A Guide to the Sitcom Interiors in “WandaVision”

updated Mar 5, 2021
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Credit: Courtesy of Marvel Studios

Spoilers ahead for “WandaVision.”

For lovers of Marvel and sitcoms, “WandaVision” has it all. The Disney+ miniseries follows MCU characters Wanda Maximoff/Scarlet Witch (Elizabeth Olsen) and Vision (Paul Bettany) as they lead idyllic suburban lives in the small town of Westview, New Jersey. It soon becomes clear, however, that nothing is quite as it seems. Set after the catastrophic events of 2019’s “Avengers: Endgame,” “WandaVision” is one big nostalgia trip as it transports viewers to different eras through a sitcom lens — demonstrating Olsen and Bettany’s dazzling situational comedy prowesses along the way. 

Kathryn Hahn, Teyonah Parris, Randall Park, and Kat Dennings also star in the series as quirky neighbors and members of the government organization S.W.O.R.D. While the story arcs, juicy twists (sing it with me now:It’s been Agatha all along!”), and explorations of grief make the show a must-watch in itself, the overall charm also rests in the nostalgic sitcom settings in each episode. “WandaVision” takes cues from “I Love Lucy,” “Bewitched,” “The Brady Bunch,” “Modern Family,” and much more; and frankly, the show’s interior homages are almost as magical as Wanda and Vision’s powers.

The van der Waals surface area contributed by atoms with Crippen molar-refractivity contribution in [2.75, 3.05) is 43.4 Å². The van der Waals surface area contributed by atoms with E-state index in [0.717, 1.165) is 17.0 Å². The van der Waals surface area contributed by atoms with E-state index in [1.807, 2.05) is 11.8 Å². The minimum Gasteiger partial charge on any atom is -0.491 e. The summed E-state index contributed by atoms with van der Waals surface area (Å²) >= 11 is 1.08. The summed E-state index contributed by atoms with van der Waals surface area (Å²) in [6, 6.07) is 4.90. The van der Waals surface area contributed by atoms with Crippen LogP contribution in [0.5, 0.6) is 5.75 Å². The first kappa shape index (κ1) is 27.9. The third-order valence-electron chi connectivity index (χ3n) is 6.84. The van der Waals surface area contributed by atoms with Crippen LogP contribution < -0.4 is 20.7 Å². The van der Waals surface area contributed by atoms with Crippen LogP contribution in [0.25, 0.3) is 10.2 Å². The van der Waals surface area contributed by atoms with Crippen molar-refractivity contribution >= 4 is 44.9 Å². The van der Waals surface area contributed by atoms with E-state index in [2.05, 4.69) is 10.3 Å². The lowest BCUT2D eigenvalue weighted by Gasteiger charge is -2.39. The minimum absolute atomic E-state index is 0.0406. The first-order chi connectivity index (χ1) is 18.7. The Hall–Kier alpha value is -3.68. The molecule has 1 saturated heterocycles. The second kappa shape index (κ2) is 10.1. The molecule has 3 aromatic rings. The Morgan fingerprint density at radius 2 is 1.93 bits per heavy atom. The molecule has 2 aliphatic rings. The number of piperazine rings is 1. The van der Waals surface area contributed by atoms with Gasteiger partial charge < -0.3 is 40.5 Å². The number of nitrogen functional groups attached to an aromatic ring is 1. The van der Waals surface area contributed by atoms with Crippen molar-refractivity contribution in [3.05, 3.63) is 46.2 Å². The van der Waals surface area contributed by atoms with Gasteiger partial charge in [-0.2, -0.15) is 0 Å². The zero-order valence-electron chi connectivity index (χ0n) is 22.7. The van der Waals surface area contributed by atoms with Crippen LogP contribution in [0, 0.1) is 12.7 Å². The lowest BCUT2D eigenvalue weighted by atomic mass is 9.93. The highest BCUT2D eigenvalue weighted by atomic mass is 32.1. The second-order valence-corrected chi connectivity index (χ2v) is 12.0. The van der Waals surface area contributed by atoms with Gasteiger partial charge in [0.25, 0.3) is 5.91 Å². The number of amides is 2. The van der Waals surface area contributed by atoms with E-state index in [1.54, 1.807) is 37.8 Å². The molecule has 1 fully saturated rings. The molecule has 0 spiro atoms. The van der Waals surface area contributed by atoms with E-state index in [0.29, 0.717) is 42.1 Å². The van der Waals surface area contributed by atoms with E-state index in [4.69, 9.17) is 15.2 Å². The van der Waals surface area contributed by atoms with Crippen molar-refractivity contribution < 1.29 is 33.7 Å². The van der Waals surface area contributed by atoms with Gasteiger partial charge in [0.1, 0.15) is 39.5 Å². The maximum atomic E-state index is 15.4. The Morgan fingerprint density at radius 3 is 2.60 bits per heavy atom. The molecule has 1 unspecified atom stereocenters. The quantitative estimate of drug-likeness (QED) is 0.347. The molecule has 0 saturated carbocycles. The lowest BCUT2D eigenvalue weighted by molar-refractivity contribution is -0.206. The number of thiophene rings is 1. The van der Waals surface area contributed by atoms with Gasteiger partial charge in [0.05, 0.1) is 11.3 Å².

Below, a breakdown of the sitcom interior homages in the show. 

Episode 1: “Filmed Before a Live Studio Audience”

Credit: Courtesy of Marvel Studios

The debut episode begins in the 1950s and 1960s with homages to “I Love Lucy,” “The Dick Van Dyke Show,” and “Leave it to Beaver.” Alongside a classic black-and-white TV format, the pilot borrows design cues from the homes of Lucy and Ricky Ricardo, Rob and Laura Petrie, and Ward and June Cleaver with its retro-modern furniture and sleek kitchen separated from the living space with pass-through windows. The special effects while Wanda prepares a last-minute dinner for Vision’s boss also conjures “Bewitched” and “I Dream of Jeannie.”